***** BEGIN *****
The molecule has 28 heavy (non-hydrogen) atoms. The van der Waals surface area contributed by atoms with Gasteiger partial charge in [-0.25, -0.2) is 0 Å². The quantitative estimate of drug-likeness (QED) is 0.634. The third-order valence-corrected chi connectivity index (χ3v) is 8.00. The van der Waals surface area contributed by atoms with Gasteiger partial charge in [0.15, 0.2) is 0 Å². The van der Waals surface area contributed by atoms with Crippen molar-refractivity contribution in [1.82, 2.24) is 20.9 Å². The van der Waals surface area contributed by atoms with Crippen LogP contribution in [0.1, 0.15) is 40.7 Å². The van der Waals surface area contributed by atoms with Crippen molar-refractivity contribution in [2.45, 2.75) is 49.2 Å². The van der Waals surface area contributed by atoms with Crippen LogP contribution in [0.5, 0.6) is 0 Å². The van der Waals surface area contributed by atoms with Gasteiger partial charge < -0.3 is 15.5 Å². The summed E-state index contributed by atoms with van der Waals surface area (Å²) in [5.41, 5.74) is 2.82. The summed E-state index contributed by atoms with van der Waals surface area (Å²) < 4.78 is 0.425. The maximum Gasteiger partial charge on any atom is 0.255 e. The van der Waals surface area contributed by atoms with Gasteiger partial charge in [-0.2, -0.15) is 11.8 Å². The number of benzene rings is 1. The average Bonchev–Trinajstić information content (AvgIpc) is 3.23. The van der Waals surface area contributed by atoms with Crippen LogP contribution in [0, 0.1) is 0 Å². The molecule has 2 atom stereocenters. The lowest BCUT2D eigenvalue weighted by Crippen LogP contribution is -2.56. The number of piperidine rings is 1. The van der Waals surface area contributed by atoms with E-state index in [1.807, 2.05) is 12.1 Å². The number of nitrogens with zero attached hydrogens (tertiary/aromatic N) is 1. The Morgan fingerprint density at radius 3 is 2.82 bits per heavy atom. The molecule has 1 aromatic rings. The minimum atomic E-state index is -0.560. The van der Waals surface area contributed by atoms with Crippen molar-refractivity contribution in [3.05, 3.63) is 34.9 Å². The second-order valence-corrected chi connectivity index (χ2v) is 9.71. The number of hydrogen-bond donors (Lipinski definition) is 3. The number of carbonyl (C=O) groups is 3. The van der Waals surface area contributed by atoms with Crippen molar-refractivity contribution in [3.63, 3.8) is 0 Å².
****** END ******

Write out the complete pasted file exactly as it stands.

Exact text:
The molecule has 28 heavy (non-hydrogen) atoms. The van der Waals surface area contributed by atoms with Gasteiger partial charge in [-0.25, -0.2) is 0 Å². The quantitative estimate of drug-likeness (QED) is 0.634. The third-order valence-corrected chi connectivity index (χ3v) is 8.00. The van der Waals surface area contributed by atoms with Gasteiger partial charge in [0.15, 0.2) is 0 Å². The van der Waals surface area contributed by atoms with Crippen molar-refractivity contribution in [1.82, 2.24) is 20.9 Å². The van der Waals surface area contributed by atoms with Crippen LogP contribution in [0.1, 0.15) is 40.7 Å². The van der Waals surface area contributed by atoms with Crippen molar-refractivity contribution in [2.45, 2.75) is 49.2 Å². The van der Waals surface area contributed by atoms with Crippen LogP contribution in [0.5, 0.6) is 0 Å². The van der Waals surface area contributed by atoms with Gasteiger partial charge < -0.3 is 15.5 Å². The summed E-state index contributed by atoms with van der Waals surface area (Å²) in [5.41, 5.74) is 2.82. The summed E-state index contributed by atoms with van der Waals surface area (Å²) < 4.78 is 0.425. The maximum Gasteiger partial charge on any atom is 0.255 e. The van der Waals surface area contributed by atoms with Gasteiger partial charge in [-0.2, -0.15) is 11.8 Å². The number of benzene rings is 1. The average Bonchev–Trinajstić information content (AvgIpc) is 3.23. The van der Waals surface area contributed by atoms with Crippen LogP contribution in [0, 0.1) is 0 Å². The molecule has 2 atom stereocenters. The lowest BCUT2D eigenvalue weighted by Crippen LogP contribution is -2.56. The number of piperidine rings is 1. The van der Waals surface area contributed by atoms with E-state index in [1.807, 2.05) is 12.1 Å². The number of nitrogens with zero attached hydrogens (tertiary/aromatic N) is 1. The Morgan fingerprint density at radius 3 is 2.82 bits per heavy atom. The molecule has 1 aromatic rings. The minimum atomic E-state index is -0.560. The van der Waals surface area contributed by atoms with Crippen molar-refractivity contribution in [3.05, 3.63) is 34.9 Å². The second-order valence-corrected chi connectivity index (χ2v) is 9.71. The number of hydrogen-bond donors (Lipinski definition) is 3. The number of carbonyl (C=O) groups is 3. The van der Waals surface area contributed by atoms with Crippen molar-refractivity contribution in [3.63, 3.8) is 0 Å².